There are many different ways for doctors and patients to communicate in today's world: old-fashioned office visits, cutting edge live video "visits," and pseudo-visits such as Facebook and Twitter. 

With each of these kinds of interactions, there are important details that doctors and patients need to be aware of and consider before acting on the advice being shared. 

Office visits are the most straightforward. A patient visits a doctor and explains their symptoms. The doctor examines the patient to identify supporting signs, and a subsequent discussion is then held where a diagnosis is made or advice is given as to what the next steps may be.

Video screens have made their debut in hospitals. A robot wheels itself into a patient's room, and a remote doctor's face pops up on a screen. These are cutting edge situations that obviously have limitations as to the extent of information the "virtual doctor" can obtain. Such limitations will undoubtedly be enhanced by local personnel who care for the patient as well. 

But it is the Twitter/Facebook type of interactions that seem to be getting the most scrutiny, probably because they are widespread and easy to use. First, it is imperative that we understand the purpose of these forms of media. At its basic level, social media allows people from all walks of life to interact with each other. In the medical context, social media gives people access to doctors where they might not otherwise have such access. 

As a physician, I use Twitter and Facebook sparingly for making medically-relevant "suggestions" or advice. I agree that putting advice "out there" is a risk because we do not have a society of people who fully understand and acknowledge the limitations of these forms of communication. In my opinion, patient-doctor communications should not be delivered over Twitter/Facebook. Such media are by definition limited in scope. Therefore, any delivered information is one-sided or incomplete and may result in misinterpretation and bad outcomes.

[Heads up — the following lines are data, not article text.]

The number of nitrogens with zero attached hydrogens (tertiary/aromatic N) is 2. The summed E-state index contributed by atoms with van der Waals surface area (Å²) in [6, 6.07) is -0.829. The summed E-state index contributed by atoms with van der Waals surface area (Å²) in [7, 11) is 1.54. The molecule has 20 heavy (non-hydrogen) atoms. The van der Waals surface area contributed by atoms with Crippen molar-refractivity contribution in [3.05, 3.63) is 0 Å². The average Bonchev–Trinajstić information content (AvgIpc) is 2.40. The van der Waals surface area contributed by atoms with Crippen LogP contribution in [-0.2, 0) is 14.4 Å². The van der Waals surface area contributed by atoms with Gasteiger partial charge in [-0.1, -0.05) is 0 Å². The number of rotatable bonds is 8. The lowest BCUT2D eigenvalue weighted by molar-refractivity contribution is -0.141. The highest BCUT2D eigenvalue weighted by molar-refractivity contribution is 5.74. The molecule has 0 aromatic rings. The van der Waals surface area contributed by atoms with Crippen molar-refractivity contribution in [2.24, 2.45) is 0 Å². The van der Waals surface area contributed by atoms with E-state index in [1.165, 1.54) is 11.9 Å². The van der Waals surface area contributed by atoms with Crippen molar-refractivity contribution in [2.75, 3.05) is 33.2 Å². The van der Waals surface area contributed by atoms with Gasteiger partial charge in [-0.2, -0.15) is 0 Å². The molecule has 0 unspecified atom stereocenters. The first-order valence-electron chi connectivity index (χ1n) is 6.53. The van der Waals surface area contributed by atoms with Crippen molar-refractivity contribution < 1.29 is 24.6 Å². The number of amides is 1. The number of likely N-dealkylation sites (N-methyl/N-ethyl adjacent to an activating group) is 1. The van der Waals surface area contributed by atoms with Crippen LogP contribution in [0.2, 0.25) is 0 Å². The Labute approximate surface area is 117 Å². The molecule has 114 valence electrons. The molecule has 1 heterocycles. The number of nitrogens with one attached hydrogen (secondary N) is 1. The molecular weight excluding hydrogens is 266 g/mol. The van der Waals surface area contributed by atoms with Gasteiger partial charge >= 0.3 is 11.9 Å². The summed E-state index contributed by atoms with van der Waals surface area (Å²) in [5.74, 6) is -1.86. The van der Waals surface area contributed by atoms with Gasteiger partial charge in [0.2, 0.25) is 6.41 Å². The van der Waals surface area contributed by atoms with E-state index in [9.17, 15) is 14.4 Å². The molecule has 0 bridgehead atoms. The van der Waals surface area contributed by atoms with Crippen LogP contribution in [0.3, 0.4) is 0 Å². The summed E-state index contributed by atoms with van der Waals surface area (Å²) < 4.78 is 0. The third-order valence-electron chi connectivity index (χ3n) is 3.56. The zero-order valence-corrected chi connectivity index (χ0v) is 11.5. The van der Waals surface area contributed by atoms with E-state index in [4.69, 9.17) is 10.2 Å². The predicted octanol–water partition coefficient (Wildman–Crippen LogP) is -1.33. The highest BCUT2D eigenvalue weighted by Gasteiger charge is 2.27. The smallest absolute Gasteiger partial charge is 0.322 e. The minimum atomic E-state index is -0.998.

Anyone who uses social media should understand the need to examine carefully anything being published before sending it out. Having said that, no matter how careful one is, one will sometimes find that a delivered comment/tweet/email/etc should have been better edited. What could address this issue is medical liability reform. Reform that addresses the limitations of social media forms of communication and limits lawsuits to particularly obvious attempts by one party to dupe or harm another would be welcomed. There are many complexities which would need to be discussed however. I certainly cannot hope to solve this aspect of health care here.

I also hope that readers attempt to understand that ANYTHING that is said or written should be interpreted VERY CAREFULLY. In today's world, it is not just a tweeting doctor who might deliver incorrect or partially correct advice due to the limited nature of the form of communication being used. There are many other types of caretakers who may attempt to give advice - nurses, nurse practitioners, physician assistants, chiropractors, etc. Pay attention to the source as well as the information. And when in doubt, make an appointment with an actual physician, sit down with him/her, and describe in full detail, not just 140 characters, what you are experiencing.